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Stateless: “It’s great being free”

2 May 2008 by Mike Gogulski
Posted in people | 29 Comments »

I land around 1pm at Birmingham International Airport.

Between the plane’s doors and the portal, everything is serene. A placid line of fellow passengers trudging up the jetway, into the terminal, though the camera-lined corridors and past the garish signs proclaiming the various indignities that await ahead at passport control. Eventually, the rat-trap tunnels converge on the intake room, the great cleansing filter which promises to keep the UK clean. The signs, now ever more strident, warn of the harsh penalties for threatening an immigration officer, failing to produce proper documentation, or lodging one’s asylum request improperly. It’s all quite official.

The intake hall is a sterile room, festooned with CCTV cameras. The EU passport holders dutifully and effortlessly slide into a swift-moving queue which gobbles them up as quickly as can be noticed. A glance at the traveling papers, a friendly question, a nod, and they’re off. I, however, must stand in the other line, the one for the non-EU visa-free travel exemptees, the tourists, the immigrants, and the sternly-warned asylum seekers.

I seem to be the very last in line, somehow. Ah yes… while the budget airline opened both doors, front and back to me in Bratislava, only the front door opens in Birmingham. Perhaps the cost of CCTV and police monitoring for two doors of a passenger-carrying aircraft is too high in the UK. I don’t question, but trundle into position behind a Bahraini family with two bickering youngsters and an impassive yet obviously distressed teenage daughter and a small group of Slovak college students and their parents who haven’t realized the practical impact of their recent change of status. The line crawls forward, millimeters at a time.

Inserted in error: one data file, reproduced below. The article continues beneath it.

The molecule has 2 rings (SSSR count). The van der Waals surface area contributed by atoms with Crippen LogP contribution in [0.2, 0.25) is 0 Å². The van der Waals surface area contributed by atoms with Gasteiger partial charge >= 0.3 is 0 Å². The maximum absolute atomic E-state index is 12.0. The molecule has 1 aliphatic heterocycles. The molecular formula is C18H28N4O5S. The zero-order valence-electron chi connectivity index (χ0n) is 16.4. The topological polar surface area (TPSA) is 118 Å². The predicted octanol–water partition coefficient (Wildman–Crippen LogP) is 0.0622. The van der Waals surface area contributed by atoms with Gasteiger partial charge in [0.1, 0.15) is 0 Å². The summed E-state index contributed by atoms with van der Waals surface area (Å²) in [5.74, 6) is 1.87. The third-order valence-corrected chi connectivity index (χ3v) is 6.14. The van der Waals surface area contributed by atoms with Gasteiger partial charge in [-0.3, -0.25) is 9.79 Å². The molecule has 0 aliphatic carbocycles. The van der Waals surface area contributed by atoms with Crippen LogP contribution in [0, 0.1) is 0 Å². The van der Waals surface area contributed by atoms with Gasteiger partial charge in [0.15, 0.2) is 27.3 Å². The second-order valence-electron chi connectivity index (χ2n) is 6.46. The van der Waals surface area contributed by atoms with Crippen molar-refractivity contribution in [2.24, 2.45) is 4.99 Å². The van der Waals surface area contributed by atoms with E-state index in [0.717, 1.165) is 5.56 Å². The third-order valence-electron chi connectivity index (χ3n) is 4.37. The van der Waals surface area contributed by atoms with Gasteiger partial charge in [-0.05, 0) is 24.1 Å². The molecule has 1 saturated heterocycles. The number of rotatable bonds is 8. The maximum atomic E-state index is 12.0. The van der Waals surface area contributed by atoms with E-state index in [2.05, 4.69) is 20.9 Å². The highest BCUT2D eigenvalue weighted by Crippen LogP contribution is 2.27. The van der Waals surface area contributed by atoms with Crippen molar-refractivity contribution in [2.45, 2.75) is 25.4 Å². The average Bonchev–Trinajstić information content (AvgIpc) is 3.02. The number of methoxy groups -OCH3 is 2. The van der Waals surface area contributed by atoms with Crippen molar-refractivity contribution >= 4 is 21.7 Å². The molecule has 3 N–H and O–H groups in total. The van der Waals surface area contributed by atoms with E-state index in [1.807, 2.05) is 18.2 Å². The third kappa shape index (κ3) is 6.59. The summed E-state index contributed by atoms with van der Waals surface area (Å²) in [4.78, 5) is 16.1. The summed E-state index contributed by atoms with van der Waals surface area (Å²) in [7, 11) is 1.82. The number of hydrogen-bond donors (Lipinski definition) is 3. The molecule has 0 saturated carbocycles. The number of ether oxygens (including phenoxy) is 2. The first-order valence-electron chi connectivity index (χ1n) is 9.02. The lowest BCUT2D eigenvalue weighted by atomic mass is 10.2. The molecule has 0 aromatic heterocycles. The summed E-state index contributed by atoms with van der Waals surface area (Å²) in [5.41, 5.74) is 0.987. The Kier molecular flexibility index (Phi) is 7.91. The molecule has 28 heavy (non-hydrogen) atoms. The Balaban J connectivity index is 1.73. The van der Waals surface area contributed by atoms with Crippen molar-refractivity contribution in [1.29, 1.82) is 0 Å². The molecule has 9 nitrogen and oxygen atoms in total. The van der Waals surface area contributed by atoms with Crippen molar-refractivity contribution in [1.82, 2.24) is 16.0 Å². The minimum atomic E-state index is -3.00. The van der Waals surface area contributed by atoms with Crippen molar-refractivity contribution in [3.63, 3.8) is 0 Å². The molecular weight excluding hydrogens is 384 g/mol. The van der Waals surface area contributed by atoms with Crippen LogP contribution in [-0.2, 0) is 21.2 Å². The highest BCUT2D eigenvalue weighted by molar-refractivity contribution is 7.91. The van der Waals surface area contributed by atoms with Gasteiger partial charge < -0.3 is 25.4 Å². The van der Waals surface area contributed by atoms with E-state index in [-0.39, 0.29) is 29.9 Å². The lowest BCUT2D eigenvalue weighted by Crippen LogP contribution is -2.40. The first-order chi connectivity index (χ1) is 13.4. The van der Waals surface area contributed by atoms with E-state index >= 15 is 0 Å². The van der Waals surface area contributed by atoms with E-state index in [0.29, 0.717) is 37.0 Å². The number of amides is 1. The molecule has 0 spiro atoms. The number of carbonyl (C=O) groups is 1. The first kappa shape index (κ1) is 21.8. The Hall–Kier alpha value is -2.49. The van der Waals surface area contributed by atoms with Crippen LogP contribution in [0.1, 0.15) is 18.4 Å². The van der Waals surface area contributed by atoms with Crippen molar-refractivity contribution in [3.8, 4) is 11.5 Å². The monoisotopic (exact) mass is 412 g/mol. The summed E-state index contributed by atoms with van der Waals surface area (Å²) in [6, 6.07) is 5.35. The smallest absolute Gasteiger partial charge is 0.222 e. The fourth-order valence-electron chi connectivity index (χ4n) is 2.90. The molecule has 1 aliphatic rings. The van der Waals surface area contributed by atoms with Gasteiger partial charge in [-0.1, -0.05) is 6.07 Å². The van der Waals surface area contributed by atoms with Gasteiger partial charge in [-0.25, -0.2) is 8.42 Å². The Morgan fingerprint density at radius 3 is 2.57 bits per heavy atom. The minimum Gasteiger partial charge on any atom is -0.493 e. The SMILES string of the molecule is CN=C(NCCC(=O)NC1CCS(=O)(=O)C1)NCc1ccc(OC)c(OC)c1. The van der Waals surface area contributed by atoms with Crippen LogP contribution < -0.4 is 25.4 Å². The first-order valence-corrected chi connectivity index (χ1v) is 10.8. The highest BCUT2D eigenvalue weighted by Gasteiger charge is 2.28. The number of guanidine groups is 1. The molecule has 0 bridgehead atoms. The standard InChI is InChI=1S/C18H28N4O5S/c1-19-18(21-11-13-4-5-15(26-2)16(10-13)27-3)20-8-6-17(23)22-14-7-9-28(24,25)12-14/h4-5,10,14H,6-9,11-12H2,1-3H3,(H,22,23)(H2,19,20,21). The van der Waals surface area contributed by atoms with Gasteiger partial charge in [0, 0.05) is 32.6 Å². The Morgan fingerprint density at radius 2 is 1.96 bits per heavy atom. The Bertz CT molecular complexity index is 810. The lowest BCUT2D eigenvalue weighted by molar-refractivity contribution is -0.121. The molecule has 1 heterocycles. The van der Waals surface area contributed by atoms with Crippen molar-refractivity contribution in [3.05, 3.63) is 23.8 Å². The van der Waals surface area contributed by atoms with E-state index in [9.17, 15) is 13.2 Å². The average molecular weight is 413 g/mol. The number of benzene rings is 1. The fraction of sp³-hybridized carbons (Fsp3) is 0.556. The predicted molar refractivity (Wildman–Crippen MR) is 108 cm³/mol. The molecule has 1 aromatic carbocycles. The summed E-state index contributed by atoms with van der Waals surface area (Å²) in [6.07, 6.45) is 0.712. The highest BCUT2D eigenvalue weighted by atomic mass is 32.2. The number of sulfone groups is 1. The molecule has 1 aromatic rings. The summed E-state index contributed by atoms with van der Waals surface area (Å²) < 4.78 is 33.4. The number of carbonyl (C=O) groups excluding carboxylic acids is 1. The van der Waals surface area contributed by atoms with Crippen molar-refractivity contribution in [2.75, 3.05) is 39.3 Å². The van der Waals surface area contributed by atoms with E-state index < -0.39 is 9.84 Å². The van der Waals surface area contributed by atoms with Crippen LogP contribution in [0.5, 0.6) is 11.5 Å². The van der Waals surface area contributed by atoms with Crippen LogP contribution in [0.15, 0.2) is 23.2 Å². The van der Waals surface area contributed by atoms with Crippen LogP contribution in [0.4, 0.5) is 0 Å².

After about 5 minutes and 5 centimeters a young, dark man emerges from the labyrinth behind us all and strides up to the decision point: EU passport holder or not? He hesitates, and turns to the appropriately diverse pair of airport staff waiting to guide newly-arrived hopefuls into the proper queue. I overhear his conversation only superficially, but it’s essentially this:

He: Good day, here is my travel document. Which line should I stand in?

They: Uhhh… let me have a look… Hmmm… Somalia, but what’s this? Er, <brief walkie-talkie conversation> you’re best over there.

He: Thank you.

And he comes to stand behind me. He’s a shorter man than I, dark skinned but of indeterminate origin, someplace between 25 and 30 years old. Racially, a mix of African, Arab and central-Asian features that quite escapes categorization. He fumbles a bit with his passport and fishes out his immigration declaration form, then asks me if I have a pen.

So I lend him a pen and ask him where he’s from. “Somalia”, he says, “but I live here in the UK.”

“Somalia!?” I ask. “An interesting place to be from.”

“Well…”

I tell him that I overheard his conversation, and that I’m curious about his passport. He says briefly that it’s something special, and allows me to look at it.

It’s a 1951 Convention Travel Document, dark blue passport-like cover and the requisite 40 or so watermarked pages inside. It’s in English, issued in the UK, prominently displaying the fact that it doesn’t grant the bearer rights to employment or public assistance on the forceful pages, and bearing a variety of entry and exit visa stamps from France, Germany, Egypt and Spain, along with several residence visas from Tanzania.

It was a trusting and innocent maneuver on his part, and I hand him back his ticket to life beyond the intake hall reverently.